Gray Television Plans To Move To Using Impressions

Local television’s shift from using traditional ratings points to using viewer impressions — the CPM method — for advertising selling sales and negotiations is picking up some steam.

Two weeks ago, NBCUniversal Owned Television Stations Chief Revenue Officer and President Frank Comerford announced that all of the division’s NBC and Telemundo stations were making that change, effective immediately. 

Hearst Television was the first to announce it was going in this direction, and CBS Television Stations has said that it's already working with clients using CPM modeling. 

Now, Gray Television has confirmed that it plans to do the same.

“We’re committing to use total audience impressions across all of our markets,” said Hilton Howell, Jr., executive chairman and CEO of Gray, in accepting his award as B&C Broadcaster of the Year during today’s TVB Forward conference in New York City.



“We truly agree with [Comerford’s] comments that this is a ‘total game changer’ for local TV, and the quicker we all get there, the better it’s going to be,” Howell said, sparking a round of applause.

Howell did not reveal the timing of the shift, or any other specifics, during his acceptance speech.

However, switching topics, he urged the local broadcasting industry to invest in and protect the credibility of local news.

“Local news has always been viewed as the number one trusted source of information, and it still is,” he said. “We have a responsibility to keep that a reality for viewers for many generations to come, however and wherever they are getting their news.

“Local news doesn’t just mean what we present during our morning and evening newscasts,” Howell continued. “It encompasses how and why we are expanding in areas like digital delivery, on social networks and very importantly, what we as local broadcasters are doing to ensure that the next generation of journalists get the resources and training that they need to deliver honest, accurate local content.

“Most important to us at Gray Television is to know we are above all else the voice of each of our individual communities.  We are determined to keep our stations autonomous and refuse to dictate to them what is most important to their local audiences. They know better than anyone else”…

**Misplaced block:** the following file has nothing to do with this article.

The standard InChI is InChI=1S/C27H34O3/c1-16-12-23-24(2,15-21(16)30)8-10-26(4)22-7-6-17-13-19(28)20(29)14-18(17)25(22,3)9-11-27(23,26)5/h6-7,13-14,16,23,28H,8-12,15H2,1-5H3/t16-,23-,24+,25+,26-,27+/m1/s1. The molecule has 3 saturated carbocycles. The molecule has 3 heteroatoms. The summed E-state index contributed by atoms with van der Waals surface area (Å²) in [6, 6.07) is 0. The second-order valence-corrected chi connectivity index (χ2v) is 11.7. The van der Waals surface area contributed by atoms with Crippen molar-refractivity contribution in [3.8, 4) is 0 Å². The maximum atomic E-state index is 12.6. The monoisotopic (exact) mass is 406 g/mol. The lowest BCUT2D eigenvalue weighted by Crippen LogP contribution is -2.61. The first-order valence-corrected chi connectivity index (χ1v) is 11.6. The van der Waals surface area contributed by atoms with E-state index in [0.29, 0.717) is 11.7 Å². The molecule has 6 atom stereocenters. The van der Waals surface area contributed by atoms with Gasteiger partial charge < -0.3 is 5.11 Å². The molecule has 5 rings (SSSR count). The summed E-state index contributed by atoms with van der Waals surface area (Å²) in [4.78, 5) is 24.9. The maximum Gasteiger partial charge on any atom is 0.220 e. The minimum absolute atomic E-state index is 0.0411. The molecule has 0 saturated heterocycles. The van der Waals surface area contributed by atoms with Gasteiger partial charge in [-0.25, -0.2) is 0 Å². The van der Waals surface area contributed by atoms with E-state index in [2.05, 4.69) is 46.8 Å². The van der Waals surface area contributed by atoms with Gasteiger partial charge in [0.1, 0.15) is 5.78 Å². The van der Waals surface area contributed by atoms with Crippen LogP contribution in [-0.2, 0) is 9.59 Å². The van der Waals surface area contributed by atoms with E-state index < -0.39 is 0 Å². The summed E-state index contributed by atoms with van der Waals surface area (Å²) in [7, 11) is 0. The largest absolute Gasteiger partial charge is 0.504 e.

Gray Television owns and/or operates TV stations and digital properties in 93 markets, including the number one-rated station in 68 markets, and some 150 affiliates of the CBS, NBC, ABC and Fox networks, according to the company. The stations cover about 24% of U.S. television households. The company also owns video program production, marketing and digital businesses, including Raycom Sports, Tupelo-Raycom and RTM Studios.

3 comments about "Gray Television Plans To Move To Using Impressions".
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  1. John Grono from GAP Research, September 27, 2019 at 5:06 p.m.

    Can someone pelaase elucidate me as to what 'total audience impressions' means?

    My guess is that it is All People Reach.

    If my guess is correct, then isn't that a measurement metric that already exists (and has for a long time), and that CPM is a derivative of it?

  2. Ed Papazian from Media Dynamics Inc, September 27, 2019 at 5:39 p.m.

    John, it's simply the projected number of viewer "exposures" which is exactly what CPMs have always been based on. These people cam't grasp how simple it is to convert digital "impressions" into GRPs. However, the media planners will not be asking the buyers to gather so many thousands or millions of "impressions----depending on the market size and demo. They will continue to express their goals in reach and frequency terms and the poor buyers will have the extra work of converting their "impressions" back into GRPs when they report to the planners.

    What's next? Probably another "advancement" and with it yet another wonderful "new " metric--I love that word, its so tech-savvy----which may be the gross number of eyeballs . This would be calculated by multiplying the viewer" Impressions" by 1.98 eyeballs per person. Why 1.98? Because a certain prortion of "the audience" has only one eye while a small percentage have wandering eyes---one looks at the TV screen; the other is looking as a smartphone---or out the window.

  3. John Grono from GAP Research, September 27, 2019 at 5:46 p.m.

    Good point Ed.

    I wear glasses, and 'four-eyes' is a common expression for eye-glass wearers.   So why not 3.96x for the approximately half the population that wear glasses!

    I'm also thinking of launching 'blinks' as a viewing metric.   Imagine how big a number THAT would be!

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